There was also a good-sized pro-labor protest and a deeply moving rally in Union Square sponsored by Veterans for Peace and others. There I heard speakers and talked to veterans from World War II, Vietnam, Desert Storm, Desert Fox, and other wars and conflicts. One of the speakers was Ann Wright, a military commander and diplomat who resigned her diplomatic position in protest of the Iraq war. There was Jorge Medina, whose son died fighting for a country he wasn't born in. And three guys just back from the war who have helped start a group called Iraq Veterans Against the War. "I saw cities in ruins," said member Michael Hoffman, "people shell-shocked from the 'shock and awe' that George Bush talked about."
I saw a number of people crying at the veterans' rally, and a number of people drifting around disinterestedly. At a different rally, a speaker excitedly asked, "Are y'all tired?" to which some responded with an emphatic "No!" Me, I was tired, sunburned, and painfully aware of the orthopedic inadequacies of Converse low tops. Others seemed to feel likewise. Over a week of protests, outrage fatigue surfaced repeatedly, especially for out-of-towners who wanted to cram in as much action as possible. The week was both a counter-convention and an expo, a display of nearly every anti-Bush force you could imagine. With loads of organizers big and small, one got no sense of an overarching logic or strategy to the anti-RNC marches, rallies, and acts of civil disobedience, and it's hard to imagine that many protesters left with a clear sense of what to do next, though it's equally hard to imagine that they didn't leave with a sense that they ought to do something.
The number and diversity of events evinced an encouragingly energetic and far-flung group of liberals and leftists, but no single event really tied the week's events together. That seeming lack of coherence, coupled with the fact that there was much more passion expressed toward the Kerry campaign inside the Garden than out in the streets, gave the sinking impression that the show of dissent in Manhattan was a dress rehearsal for four more years of trying to limit the damage from the Bush agenda. The left, even in the final months of a crucial election, is more united about what it opposes than what it supports, which makes sense considering that the Democratic opposition has spent more time advocating managerial change than policy change.
In keeping with the counter-convention's lack of cohesion, its central event, the United for Peace and Justice march, came to no real conclusion. For a year, NYC Mayor Michael Bloomberg fought the group's request to end the march with a rally on the Great Lawn of Central Park. First he argued that the expected crowd of 250,000 would damage the grounds. Later he retreated from this lame stance and claimed that the request was denied because there was no way to ensure the safety of a crowd that big in Central Park. (In the '90s, open-air concerts there by Paul Simon and Garth Brooks drew hundreds of thousands of people.) While Bloomberg steadfastly refused to let protesters use Central Park, he did court the protesters with buttons that read, "Welcome Peaceful Political Activists." One could use the buttons to get discounts at such left-friendly establishments as Applebee's and Miss Mamie's Spoonbread.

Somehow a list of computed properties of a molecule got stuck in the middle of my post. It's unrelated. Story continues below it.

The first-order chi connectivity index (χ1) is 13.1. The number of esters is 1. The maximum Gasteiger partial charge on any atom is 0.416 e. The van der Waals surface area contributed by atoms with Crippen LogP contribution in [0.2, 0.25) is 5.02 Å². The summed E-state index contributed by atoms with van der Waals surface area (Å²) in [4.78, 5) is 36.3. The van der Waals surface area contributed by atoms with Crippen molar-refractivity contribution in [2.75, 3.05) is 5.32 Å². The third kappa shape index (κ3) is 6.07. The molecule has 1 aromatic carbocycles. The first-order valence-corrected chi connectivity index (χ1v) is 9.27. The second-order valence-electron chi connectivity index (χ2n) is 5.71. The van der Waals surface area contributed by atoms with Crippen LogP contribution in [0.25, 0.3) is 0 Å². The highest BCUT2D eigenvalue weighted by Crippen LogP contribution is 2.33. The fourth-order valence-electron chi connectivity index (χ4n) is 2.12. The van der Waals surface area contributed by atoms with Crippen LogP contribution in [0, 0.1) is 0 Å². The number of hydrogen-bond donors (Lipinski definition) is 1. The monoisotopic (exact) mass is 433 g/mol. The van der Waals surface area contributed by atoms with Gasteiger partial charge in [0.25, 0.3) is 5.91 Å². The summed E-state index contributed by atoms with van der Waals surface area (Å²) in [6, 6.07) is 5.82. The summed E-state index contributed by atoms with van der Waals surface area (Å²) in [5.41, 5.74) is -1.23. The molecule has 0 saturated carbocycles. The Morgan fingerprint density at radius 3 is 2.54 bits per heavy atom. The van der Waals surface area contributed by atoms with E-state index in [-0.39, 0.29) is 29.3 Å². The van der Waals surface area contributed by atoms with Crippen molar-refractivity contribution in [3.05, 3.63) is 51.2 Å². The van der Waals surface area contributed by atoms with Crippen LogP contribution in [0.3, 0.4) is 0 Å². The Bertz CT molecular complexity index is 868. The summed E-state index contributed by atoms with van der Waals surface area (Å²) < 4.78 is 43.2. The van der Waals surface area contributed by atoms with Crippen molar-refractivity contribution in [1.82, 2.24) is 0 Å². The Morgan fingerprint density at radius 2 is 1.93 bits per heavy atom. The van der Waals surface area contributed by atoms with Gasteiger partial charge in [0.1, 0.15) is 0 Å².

So the terminus of the march turned out to be Union Square, where an organizer thanked everyone and told people to disperse at the end of the route. There was no official rally afterward. Instead, there were transit cops at the subway station pleasantly ushering people onto trains leaving the vicinity. The ride was free, which kept things moving and left participants with two extra bucks to give to the poor or spend at Bed, Bath and Beyond. Some of us proceeded to Central Park for a post-march gathering, though it fell short of a rally, since no sound equipment is allowed without a permit.
It was pleasant in the park on a hot and humid Sunday afternoon, but not particularly exciting if you were lukewarm about drum circles. Though the turnout for the march exceeded expectations, Bloomberg's refusal to give the protesters a permit for the park was clearly successful on one level. John and Ryan, two Brooklynites in their 20s, were surprised by how mellow it all is. "It seems like a way to defuse all the energy," said John.
Can You Feel the Love Tonight?
Since Sunday's informal post-march rally in Central Park was kind of a snooze, I headed to Times Square--once seedy, now a monument to American commercial aesthetics at their most glaring. Anarchist and other groups--collectively dubbed the "Mouse Bloc" to commemorate Disney's hold on the area--had announced plans for various street-theater events and monkeyshines to coincide with delegates' visits to see cheesy Broadway shows. A group of about 50 protesters was lined up in front of the entrance to the New Amsterdam Theater, where The Lion King has been playing since the Mesozoic Era. About 10 cops formed a line to block off the entrance. As delegates left the theater to board waiting charter buses, the protesters shouted slogans at them (such as the Michael Moore-inspired "Send your kids to war!").
A few minutes later, the police seemed to decide that the hecklers had had their say, and an officer wielding a can of Mace told the crowd to move back. Then the cops donned riot helmets and continued to drive the crowd back. Some of the protesters shouted about their First Amendment rights, but none seemed eager to get arrested. After 10 minutes or so, the crowd was dispersed.